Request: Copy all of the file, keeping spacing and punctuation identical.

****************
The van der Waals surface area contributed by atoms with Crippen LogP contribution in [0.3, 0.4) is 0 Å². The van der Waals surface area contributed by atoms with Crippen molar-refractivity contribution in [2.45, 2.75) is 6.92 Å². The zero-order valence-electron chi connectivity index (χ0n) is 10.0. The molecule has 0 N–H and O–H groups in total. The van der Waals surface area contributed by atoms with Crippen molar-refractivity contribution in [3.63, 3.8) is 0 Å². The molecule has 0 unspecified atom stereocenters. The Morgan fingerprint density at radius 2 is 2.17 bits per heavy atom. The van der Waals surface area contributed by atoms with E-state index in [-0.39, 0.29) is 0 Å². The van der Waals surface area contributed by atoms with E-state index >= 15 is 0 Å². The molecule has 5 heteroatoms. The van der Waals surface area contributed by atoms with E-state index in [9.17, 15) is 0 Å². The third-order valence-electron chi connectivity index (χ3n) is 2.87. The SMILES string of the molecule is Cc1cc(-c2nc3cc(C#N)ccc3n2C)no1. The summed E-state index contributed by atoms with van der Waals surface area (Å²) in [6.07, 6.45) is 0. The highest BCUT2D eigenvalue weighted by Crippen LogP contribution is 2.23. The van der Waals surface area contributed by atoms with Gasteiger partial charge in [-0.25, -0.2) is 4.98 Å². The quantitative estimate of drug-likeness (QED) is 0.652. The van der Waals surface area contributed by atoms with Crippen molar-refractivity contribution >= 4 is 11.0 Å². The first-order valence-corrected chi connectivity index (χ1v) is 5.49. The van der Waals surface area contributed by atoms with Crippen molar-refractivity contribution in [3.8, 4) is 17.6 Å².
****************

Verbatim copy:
The van der Waals surface area contributed by atoms with Crippen LogP contribution in [0.3, 0.4) is 0 Å². The van der Waals surface area contributed by atoms with Crippen molar-refractivity contribution in [2.45, 2.75) is 6.92 Å². The zero-order valence-electron chi connectivity index (χ0n) is 10.0. The molecule has 0 N–H and O–H groups in total. The van der Waals surface area contributed by atoms with Crippen molar-refractivity contribution in [3.63, 3.8) is 0 Å². The molecule has 0 unspecified atom stereocenters. The Morgan fingerprint density at radius 2 is 2.17 bits per heavy atom. The van der Waals surface area contributed by atoms with E-state index in [-0.39, 0.29) is 0 Å². The van der Waals surface area contributed by atoms with E-state index >= 15 is 0 Å². The molecule has 5 heteroatoms. The van der Waals surface area contributed by atoms with E-state index in [9.17, 15) is 0 Å². The third-order valence-electron chi connectivity index (χ3n) is 2.87. The SMILES string of the molecule is Cc1cc(-c2nc3cc(C#N)ccc3n2C)no1. The summed E-state index contributed by atoms with van der Waals surface area (Å²) in [6.07, 6.45) is 0. The highest BCUT2D eigenvalue weighted by Crippen LogP contribution is 2.23. The van der Waals surface area contributed by atoms with Gasteiger partial charge in [-0.25, -0.2) is 4.98 Å². The quantitative estimate of drug-likeness (QED) is 0.652. The van der Waals surface area contributed by atoms with Crippen molar-refractivity contribution >= 4 is 11.0 Å². The first-order valence-corrected chi connectivity index (χ1v) is 5.49. The van der Waals surface area contributed by atoms with Crippen molar-refractivity contribution in [3.8, 4) is 17.6 Å².